Start with a fish,
a tuna. No an anchovy.
A small, herringlike marine fish
of the family Engraulidae,
a European fish (Engraulis encrasicholus),
widely used in appetizers and various dishes.
As in pizza, hold the anchovies.
It doesn’t matter. Start with an anchovy
as your objective correlative,
already an oxymoron. Add
the ocean, once its residence,
now a mere background,
only to be used to ask questions
like is it possible to see the water
we’re swimming in when we are
swimming in it? Then, correlative to what?
Does anyone keep the anchovies
when ordering a pizza with everything on it?
Usually geeks or nerds, maybe. I mean,
how do anchovies complement
the other ingredients on the cheese?
You’re looking very fine tonight, Olive?
Add a story to the fish, the anchovy,
the vast ocean, a woman sitting
at the typewriter, the pizza,
maybe a handsome delivery boy
on a bicycle whistling up at an open
window by the backyard gate, maybe
a mysterious telegram. Explain then
how they are all connected; detach
yourself from the more comic elements
and slide over into the deeper
ocean of feeling that seems
to hover over the woman at the desk .
Is she sad? Why do her eyes
keep straying to the window?
Add a daughter upstairs.
Is she looking out the window as well?
Now the telegram crinkled up in her fist
is on the floor, only a few black letters
still showing—ied, ednes ght at 3 m.
Come soon. Of course, that explains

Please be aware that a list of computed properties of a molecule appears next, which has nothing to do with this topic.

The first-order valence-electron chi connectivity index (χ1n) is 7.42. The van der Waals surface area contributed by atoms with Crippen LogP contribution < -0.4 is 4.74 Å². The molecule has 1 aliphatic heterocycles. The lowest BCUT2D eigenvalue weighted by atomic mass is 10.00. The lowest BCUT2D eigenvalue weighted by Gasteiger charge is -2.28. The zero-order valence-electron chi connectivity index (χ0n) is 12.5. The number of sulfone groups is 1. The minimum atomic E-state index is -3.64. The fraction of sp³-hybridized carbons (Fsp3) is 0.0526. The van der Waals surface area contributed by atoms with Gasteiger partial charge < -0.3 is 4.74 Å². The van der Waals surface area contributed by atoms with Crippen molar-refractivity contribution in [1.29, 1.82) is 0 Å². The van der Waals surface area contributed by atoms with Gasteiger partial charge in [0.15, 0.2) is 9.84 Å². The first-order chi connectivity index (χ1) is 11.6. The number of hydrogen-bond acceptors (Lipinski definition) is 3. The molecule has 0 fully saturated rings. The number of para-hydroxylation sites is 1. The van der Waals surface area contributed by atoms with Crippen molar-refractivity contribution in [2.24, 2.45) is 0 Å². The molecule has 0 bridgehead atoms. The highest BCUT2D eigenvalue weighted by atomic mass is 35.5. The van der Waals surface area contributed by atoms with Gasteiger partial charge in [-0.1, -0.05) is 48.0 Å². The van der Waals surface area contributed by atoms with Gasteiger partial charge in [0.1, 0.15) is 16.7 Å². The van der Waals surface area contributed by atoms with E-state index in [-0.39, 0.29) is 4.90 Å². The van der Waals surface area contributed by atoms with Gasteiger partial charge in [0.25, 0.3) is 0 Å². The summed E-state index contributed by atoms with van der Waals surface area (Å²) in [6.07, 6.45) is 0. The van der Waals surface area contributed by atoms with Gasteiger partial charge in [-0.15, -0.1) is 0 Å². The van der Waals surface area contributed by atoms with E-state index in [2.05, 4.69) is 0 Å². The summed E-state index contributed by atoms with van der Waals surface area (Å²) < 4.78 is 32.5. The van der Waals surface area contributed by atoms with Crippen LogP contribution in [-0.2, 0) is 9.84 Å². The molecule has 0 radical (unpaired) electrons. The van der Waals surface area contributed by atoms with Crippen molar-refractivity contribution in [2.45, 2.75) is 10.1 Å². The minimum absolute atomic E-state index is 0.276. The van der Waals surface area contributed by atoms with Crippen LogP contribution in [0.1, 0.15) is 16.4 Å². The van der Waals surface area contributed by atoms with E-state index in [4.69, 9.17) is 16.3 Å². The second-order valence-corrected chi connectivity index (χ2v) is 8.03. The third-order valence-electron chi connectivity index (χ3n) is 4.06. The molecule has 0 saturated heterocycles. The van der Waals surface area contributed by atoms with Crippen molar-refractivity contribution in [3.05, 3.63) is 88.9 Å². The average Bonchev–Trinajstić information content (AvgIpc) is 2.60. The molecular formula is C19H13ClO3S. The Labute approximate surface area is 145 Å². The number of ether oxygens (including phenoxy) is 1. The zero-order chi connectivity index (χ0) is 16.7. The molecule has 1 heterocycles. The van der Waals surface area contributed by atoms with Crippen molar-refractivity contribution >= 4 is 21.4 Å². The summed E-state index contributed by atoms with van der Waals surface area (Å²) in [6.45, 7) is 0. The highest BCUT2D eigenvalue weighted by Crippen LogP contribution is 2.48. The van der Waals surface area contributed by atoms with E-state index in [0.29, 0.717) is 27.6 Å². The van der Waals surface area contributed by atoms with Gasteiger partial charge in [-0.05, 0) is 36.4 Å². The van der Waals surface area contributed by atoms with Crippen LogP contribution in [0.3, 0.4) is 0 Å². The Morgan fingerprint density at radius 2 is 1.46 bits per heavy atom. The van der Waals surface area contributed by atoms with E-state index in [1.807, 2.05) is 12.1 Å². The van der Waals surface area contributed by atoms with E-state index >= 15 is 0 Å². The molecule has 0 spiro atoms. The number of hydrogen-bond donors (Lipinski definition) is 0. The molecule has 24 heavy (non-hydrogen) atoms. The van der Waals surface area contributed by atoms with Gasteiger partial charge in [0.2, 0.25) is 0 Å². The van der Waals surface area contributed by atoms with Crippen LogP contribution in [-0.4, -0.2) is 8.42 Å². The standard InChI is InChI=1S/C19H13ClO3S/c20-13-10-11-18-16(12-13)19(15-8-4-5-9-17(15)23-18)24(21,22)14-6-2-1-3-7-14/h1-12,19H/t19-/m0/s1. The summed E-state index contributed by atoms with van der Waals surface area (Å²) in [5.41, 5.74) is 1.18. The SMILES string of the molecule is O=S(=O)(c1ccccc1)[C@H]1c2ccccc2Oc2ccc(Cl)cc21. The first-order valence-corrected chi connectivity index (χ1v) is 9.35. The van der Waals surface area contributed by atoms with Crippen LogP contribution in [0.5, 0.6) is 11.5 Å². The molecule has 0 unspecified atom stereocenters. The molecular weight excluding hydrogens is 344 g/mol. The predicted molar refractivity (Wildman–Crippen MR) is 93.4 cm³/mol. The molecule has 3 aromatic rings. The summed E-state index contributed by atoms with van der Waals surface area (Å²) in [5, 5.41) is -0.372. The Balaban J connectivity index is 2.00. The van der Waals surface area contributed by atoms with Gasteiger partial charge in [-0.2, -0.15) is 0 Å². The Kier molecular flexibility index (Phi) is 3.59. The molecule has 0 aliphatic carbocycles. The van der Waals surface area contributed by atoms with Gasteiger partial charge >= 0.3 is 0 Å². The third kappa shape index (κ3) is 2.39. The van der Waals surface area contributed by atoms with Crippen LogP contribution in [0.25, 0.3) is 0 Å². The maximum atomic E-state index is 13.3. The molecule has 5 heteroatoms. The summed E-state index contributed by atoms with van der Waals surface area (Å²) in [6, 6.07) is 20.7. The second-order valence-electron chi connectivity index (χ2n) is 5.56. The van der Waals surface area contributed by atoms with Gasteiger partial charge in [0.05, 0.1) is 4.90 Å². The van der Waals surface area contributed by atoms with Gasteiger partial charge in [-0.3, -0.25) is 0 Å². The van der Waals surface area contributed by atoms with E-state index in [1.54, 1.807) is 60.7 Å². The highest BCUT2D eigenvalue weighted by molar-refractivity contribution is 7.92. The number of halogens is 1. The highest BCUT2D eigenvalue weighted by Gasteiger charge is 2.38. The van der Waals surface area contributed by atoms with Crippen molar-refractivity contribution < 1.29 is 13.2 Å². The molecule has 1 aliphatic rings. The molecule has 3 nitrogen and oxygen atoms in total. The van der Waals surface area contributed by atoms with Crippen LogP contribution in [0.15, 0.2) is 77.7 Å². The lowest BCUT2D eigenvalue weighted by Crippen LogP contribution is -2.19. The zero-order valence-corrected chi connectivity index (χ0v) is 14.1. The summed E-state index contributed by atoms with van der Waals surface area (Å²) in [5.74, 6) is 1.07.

the boy outside, not his curiosity.
The girl upstairs is not looking
out the window, but staring in the mirror
one hand holding a brush, frozen fingers
curled around the handle, talking to herself
in a low voice. Downstairs, the woman
at the typewriter listens carefully, tries
to interpret some of the words,
waits for inspiration or a reason.
It was not what she first thought:
that day twenty years ago near
the ocean, Biloxi, Miss., walking
on the beach, seeing the boy
for the first time.
His hair and smile, eyes the same
color of the sea in front of them,
their first date at the Pizza parlor,
his love of anchovies, her idea that
that he was like a fish whose ocean
she could swim in all day and all night.
Maybe it should have been a tuna,
not an anchovy. Maybe the mercy
of the blander tuna, though highly edible,
and without remorse, made a more objective
correlative than an un-interesting and
unwanted anchovy. Maybe, it was
the missing ocean or its depth that made
everything seem open, unfinished.
Add one ending, plus a strange,